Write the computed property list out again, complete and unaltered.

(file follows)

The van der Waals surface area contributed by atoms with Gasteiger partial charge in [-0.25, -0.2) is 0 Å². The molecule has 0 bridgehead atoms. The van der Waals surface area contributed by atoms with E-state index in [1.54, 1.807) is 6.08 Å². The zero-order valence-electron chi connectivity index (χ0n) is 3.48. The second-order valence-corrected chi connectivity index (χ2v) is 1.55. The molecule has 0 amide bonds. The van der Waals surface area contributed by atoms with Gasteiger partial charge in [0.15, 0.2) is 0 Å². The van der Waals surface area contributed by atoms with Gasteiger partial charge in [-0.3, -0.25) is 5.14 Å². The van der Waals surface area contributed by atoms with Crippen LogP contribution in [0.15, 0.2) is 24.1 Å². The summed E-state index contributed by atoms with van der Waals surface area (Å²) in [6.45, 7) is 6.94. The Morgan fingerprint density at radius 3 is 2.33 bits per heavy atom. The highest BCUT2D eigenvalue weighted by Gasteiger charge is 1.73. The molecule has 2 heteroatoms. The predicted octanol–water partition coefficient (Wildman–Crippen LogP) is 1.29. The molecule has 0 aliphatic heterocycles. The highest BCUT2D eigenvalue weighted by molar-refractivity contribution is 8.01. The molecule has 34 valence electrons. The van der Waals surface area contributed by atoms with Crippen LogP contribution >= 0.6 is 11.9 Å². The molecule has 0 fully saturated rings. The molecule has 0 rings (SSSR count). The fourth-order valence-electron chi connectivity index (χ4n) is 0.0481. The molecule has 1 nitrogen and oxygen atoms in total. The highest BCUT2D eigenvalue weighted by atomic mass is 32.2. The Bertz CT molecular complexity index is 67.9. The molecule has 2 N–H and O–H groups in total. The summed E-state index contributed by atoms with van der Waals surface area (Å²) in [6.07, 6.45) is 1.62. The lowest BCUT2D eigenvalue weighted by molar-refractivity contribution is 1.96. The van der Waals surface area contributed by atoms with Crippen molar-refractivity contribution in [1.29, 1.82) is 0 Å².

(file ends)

The van der Waals surface area contributed by atoms with Gasteiger partial charge in [-0.25, -0.2) is 0 Å². The molecule has 0 bridgehead atoms. The van der Waals surface area contributed by atoms with E-state index in [1.54, 1.807) is 6.08 Å². The zero-order valence-electron chi connectivity index (χ0n) is 3.48. The second-order valence-corrected chi connectivity index (χ2v) is 1.55. The molecule has 0 amide bonds. The van der Waals surface area contributed by atoms with Gasteiger partial charge in [0.15, 0.2) is 0 Å². The van der Waals surface area contributed by atoms with Gasteiger partial charge in [-0.3, -0.25) is 5.14 Å². The van der Waals surface area contributed by atoms with Crippen LogP contribution in [0.15, 0.2) is 24.1 Å². The summed E-state index contributed by atoms with van der Waals surface area (Å²) in [6.45, 7) is 6.94. The Morgan fingerprint density at radius 3 is 2.33 bits per heavy atom. The highest BCUT2D eigenvalue weighted by Gasteiger charge is 1.73. The molecule has 2 heteroatoms. The predicted octanol–water partition coefficient (Wildman–Crippen LogP) is 1.29. The molecule has 0 aliphatic heterocycles. The highest BCUT2D eigenvalue weighted by molar-refractivity contribution is 8.01. The molecule has 34 valence electrons. The van der Waals surface area contributed by atoms with Crippen LogP contribution >= 0.6 is 11.9 Å². The molecule has 0 fully saturated rings. The molecule has 0 rings (SSSR count). The fourth-order valence-electron chi connectivity index (χ4n) is 0.0481. The molecule has 1 nitrogen and oxygen atoms in total. The highest BCUT2D eigenvalue weighted by atomic mass is 32.2. The Bertz CT molecular complexity index is 67.9. The molecule has 2 N–H and O–H groups in total. The summed E-state index contributed by atoms with van der Waals surface area (Å²) in [6.07, 6.45) is 1.62. The lowest BCUT2D eigenvalue weighted by molar-refractivity contribution is 1.96. The van der Waals surface area contributed by atoms with Crippen molar-refractivity contribution in [1.29, 1.82) is 0 Å².